Generally, the OECD felt that better options existed for achieving most common policy objectives, since support that is not linked to the use of inputs (like fuel), can be much more effective in transferring income to recipients, as they impose fewer market distortions and do not require fishers to take costly decisions in order to receive them. It was felt that regional development objectives are likely to be best met through targeted programmes that are not sector-specific, such as infrastructure development or retraining.

EU fisheries subsidies have also been the focus of much attention, given the EU’s policy commitment to reducing them. One issue which has been highlighted is the lack of transparency in EU fisheries subsidies (see Agritrade article ‘ EU transparency rules are not applied for fisheries subsidies’, 19 December 2011). It has been reported that many EU member states publish no data at all, while others publish incomplete data in poorly accessible formats. A transparency index which evaluates the data published by EU member states concludes that some of the worst performers in terms of transparency are countries whose fleets operate in distant waters. It is maintained that ‘Greece and Portugal appear to have published no data at all’, while ‘Spain, which accounts for some 40% of fisheries subsidies spending, scored just 48% in the transparency ranking’.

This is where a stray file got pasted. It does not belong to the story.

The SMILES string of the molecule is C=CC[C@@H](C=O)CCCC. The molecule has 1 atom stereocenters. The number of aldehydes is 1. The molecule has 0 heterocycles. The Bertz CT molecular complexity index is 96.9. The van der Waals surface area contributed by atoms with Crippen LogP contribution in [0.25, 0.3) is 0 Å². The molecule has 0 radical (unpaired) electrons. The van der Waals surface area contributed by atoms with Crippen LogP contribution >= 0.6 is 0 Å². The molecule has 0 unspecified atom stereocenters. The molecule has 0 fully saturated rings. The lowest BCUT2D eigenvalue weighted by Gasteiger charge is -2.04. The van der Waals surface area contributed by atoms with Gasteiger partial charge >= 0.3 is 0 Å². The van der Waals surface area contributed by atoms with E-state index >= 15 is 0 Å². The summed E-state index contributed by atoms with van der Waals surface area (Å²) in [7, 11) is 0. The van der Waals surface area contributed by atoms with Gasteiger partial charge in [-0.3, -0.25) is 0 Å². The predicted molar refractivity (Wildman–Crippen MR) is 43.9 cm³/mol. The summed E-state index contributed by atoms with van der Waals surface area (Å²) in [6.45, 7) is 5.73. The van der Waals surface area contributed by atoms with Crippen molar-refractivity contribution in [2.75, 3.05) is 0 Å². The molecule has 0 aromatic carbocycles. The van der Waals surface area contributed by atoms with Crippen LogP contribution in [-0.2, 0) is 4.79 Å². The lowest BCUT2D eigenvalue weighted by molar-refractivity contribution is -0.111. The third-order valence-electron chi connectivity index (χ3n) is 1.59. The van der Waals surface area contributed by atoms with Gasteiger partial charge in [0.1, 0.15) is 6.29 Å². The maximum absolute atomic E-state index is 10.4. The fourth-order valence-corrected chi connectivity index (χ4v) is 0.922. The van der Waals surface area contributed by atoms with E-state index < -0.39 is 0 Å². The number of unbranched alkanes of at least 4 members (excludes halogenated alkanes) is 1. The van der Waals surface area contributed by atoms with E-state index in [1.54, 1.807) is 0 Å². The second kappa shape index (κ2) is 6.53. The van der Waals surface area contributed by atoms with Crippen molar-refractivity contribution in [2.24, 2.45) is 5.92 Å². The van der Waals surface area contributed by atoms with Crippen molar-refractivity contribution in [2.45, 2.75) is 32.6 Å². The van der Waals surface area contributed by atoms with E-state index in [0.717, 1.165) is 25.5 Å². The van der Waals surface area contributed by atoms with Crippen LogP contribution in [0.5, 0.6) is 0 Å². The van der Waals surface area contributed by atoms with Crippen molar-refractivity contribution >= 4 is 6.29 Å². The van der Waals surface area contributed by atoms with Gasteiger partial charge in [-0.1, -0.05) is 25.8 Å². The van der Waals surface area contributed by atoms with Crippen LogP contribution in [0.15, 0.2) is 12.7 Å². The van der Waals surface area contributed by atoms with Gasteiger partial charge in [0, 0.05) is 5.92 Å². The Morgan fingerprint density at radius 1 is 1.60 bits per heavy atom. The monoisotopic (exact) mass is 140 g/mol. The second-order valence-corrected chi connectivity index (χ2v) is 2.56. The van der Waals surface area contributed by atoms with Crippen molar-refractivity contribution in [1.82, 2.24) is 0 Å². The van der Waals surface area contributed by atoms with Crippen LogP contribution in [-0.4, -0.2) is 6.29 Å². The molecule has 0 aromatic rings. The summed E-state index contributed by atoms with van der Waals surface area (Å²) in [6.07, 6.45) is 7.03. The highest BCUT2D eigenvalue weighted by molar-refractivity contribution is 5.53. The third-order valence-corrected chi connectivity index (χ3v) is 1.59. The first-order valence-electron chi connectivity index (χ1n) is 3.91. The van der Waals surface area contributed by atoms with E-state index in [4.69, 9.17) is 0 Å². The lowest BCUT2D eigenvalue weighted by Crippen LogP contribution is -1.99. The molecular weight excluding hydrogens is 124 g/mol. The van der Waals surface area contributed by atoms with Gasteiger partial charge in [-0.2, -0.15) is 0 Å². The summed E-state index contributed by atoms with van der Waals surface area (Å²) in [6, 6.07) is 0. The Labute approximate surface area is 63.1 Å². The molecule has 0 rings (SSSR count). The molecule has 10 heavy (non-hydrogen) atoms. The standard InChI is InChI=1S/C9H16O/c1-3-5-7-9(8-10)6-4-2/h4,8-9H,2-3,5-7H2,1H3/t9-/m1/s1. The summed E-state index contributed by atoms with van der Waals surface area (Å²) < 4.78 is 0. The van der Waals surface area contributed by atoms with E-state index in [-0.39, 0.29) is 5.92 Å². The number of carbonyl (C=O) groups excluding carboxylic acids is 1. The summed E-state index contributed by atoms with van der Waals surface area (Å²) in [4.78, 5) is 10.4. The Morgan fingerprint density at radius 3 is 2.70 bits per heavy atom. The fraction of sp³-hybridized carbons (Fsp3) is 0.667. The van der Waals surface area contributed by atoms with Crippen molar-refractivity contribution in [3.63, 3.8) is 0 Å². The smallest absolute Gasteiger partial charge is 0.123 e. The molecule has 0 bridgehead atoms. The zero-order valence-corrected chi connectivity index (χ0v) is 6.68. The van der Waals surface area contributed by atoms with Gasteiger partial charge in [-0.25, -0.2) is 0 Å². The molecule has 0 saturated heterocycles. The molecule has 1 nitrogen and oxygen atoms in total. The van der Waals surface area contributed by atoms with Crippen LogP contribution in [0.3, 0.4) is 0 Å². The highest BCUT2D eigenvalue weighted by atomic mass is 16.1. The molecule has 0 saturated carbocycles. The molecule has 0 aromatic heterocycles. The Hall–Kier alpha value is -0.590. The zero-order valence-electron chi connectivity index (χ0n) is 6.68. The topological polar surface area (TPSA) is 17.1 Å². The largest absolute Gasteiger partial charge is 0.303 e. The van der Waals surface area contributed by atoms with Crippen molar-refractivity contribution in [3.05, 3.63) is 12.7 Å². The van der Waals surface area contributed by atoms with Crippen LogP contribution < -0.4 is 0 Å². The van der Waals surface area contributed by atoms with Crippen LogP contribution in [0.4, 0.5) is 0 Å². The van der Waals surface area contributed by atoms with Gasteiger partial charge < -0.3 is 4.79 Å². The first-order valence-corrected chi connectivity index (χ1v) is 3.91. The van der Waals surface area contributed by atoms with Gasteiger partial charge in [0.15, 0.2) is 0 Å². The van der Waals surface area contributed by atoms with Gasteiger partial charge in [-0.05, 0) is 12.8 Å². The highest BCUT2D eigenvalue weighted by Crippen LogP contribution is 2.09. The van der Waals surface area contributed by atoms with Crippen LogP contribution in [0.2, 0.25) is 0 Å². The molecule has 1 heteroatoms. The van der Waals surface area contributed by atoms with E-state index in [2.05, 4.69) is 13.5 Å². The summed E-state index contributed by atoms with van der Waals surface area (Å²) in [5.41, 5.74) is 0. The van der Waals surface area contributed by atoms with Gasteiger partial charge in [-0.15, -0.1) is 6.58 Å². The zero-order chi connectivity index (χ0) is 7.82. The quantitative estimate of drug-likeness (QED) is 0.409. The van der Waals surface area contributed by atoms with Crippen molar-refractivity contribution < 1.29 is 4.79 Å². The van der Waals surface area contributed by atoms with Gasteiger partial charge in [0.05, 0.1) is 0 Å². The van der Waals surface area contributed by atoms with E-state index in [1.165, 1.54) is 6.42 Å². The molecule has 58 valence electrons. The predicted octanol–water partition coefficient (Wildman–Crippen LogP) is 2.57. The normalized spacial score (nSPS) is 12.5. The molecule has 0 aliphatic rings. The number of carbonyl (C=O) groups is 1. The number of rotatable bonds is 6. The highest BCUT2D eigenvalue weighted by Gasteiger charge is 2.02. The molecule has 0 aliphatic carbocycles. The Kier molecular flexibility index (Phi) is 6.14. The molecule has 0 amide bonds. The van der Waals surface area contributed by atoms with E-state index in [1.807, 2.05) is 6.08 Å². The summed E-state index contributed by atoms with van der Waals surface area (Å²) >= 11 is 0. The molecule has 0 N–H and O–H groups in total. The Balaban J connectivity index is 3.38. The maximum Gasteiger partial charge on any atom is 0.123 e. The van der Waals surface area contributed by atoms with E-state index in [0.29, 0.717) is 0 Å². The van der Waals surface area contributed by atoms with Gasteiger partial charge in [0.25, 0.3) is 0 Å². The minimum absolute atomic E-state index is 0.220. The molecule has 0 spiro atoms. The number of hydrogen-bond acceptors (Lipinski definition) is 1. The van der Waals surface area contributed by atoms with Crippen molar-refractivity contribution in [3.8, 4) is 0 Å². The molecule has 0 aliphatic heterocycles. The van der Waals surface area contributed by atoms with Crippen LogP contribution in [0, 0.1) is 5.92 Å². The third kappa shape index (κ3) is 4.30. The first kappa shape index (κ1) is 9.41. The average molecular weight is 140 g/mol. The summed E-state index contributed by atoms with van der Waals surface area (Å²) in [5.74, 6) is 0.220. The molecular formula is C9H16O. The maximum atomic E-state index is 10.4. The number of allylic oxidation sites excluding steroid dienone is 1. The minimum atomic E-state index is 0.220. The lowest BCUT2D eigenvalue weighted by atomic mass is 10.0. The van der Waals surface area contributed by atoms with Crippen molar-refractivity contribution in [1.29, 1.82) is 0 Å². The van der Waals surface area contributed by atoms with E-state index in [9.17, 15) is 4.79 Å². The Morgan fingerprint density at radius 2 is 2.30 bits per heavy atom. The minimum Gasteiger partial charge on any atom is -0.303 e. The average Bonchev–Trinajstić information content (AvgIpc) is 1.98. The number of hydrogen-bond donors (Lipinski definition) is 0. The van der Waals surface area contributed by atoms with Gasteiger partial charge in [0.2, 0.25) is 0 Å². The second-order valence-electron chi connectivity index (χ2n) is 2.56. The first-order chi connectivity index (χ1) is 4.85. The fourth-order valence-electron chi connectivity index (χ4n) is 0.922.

Further analysis has suggested that a total of at least €3.3 billion in subsidies to EU fleets was made available in 2009, three times as much as the publicly available figures normally referred to. By this measure ‘total subsidies to the fishing sector are equivalent to 50% of the value of the total fish catch by the EU’ in 2009 (€6.6 billion), while 13 EU countries ‘had more fishing subsidies than the value of the landings of fish in their ports’ (see Agritrade article ‘ New report on EU fishing subsidies’, 28 October 2011).

2.2 Other international developments

UN processes: Rio +20

The United Nations Conference on Sustainable Development, known as Rio +20, was held in Brazil in June 2012. It focused on two themes: a green economy in the context of sustainable development and poverty eradication; and the institutional framework for sustainable development (see Agritrade article ‘ Rio +20 conference will look at fisheries’, 10 June 2012).

A UNEP report for the conference contained a chapter devoted to fisheries in which it was suggested that, in order to achieve sustainable levels of fishing from an economic, ecological and social point of view, a serious reduction in the present excessive capacity was required. Given the wide differences in: catching power; job creation potential; and the livelihood implications; of large-scale compared to small-scale fishing vessels, it was suggested that a focus on large-scale vessels would bring about a reduction in this overcapacity at a relatively low cost to society and the economy.